The procedure is relatively complicated compared to other surgeries due to the need to precisely cut the bone and properly align the teeth. As part of their recovery, the person will have to close their teeth and spend several nights in the hospital.

However, the procedure has a success rate of almost 90%, although few surgeons or institutions perform this surgery due to the complication of the procedure and the recovery.

Tongue surgery

There are two different procedures involving the tongue. They understand:

  • Language advancement: In this procedure, a surgeon moves the main muscle of the tongue (genioglossus muscle) forward. They make an incision in the jawbone, push it forward, then use a titanium plate to hold it in place. Although generally effective, it requires an overnight stay and is more invasive than other procedures.
  • Reduction of the base of the tongue: Tongue base reduction is a procedure that decreases the amount of tissue in the base of the tongue. A surgeon can do this either with an incision or using radiofrequency waves. Incision surgery (midline glossectomy) is more invasive and requires overnight hospitalization. The radiofrequency method is non-invasive but requires several sessions. Both can improve, but not necessarily cure, mild sleep apnea in about 60% of people.

Tracheotomy

In obese people, a tracheostomy can provide effective relief from sleep apnea. The procedure involves creating an opening in the trachea through the neck to allow oxygen to directly access the lungs. Doctors sometimes recommend it to people who have tried other treatments without success.

All surgical procedures have some risks associated with them. A person should speak with a doctor about the risks associated with the treatment option they are recommending.

Any procedure that requires general anesthesia puts a person at increased risk. This is due to its effects on breathing, which can make regaining consciousness more difficult. It can also make it harder for a person to breathe after the procedure.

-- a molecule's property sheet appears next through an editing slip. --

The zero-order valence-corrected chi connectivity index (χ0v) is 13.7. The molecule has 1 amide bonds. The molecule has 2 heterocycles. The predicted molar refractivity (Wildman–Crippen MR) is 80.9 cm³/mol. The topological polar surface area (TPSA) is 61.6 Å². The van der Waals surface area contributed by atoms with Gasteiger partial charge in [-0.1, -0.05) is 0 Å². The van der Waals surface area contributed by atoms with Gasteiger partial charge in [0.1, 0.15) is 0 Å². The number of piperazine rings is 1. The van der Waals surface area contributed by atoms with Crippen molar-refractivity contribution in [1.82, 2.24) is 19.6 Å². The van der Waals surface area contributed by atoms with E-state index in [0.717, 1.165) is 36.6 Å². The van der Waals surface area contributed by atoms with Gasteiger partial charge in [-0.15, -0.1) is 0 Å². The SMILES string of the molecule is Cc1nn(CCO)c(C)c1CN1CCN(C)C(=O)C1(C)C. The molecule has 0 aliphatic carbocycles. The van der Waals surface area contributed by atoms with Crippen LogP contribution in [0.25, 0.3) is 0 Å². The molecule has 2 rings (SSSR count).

Doctors will watch a person closely during surgery to prevent risks from general anesthesia.

Other general risks of surgery include:

Learn more about general anesthesia here.

Below are answers to some frequently asked questions about sleep apnea surgery.

Does surgery cure sleep apnea?

For some, surgery can cure or stop sleep apnea. Although many surgeries have high success rates, no single procedure can guarantee a cure for sleep apnea.

Are there other treatments for sleep apnea?

The first-line treatment for sleep apnea is continuous positive airway pressure (CPAP). CPAP involves a person wearing a mask over their mouth and nose which is connected to a machine. The machine delivers a constant flow of air to a person’s airways to help keep them open.

Doctors rarely recommend surgery to treat sleep apnea. A person can improve their sleep apnea if: manners:

  • make lifestyle changes, such as maintaining a healthy weight, limiting alcohol intake, quitting smoking, staying active, and eating a healthy diet
  • using oral devices to open the mouth more widely
  • do exercises for the mouth and jaw

A person should speak with a doctor about their expectations after the procedure. Most procedures have a high level of success, but not everyone will see improvement after surgery.

If surgery doesn’t work, a person’s doctor will likely recommend additional treatments.

Several surgeries can help improve sleep apnea. Some are minimally invasive outpatient procedures, while others require a hospital stay.

The surgery recommended by a doctor will vary depending on the underlying cause of the sleep apnea. A person should discuss their options with a doctor and ask about the chances of success.

The most common surgeries for sleep apnea are generally safe. Surgery that requires general anesthesia is associated with higher risks.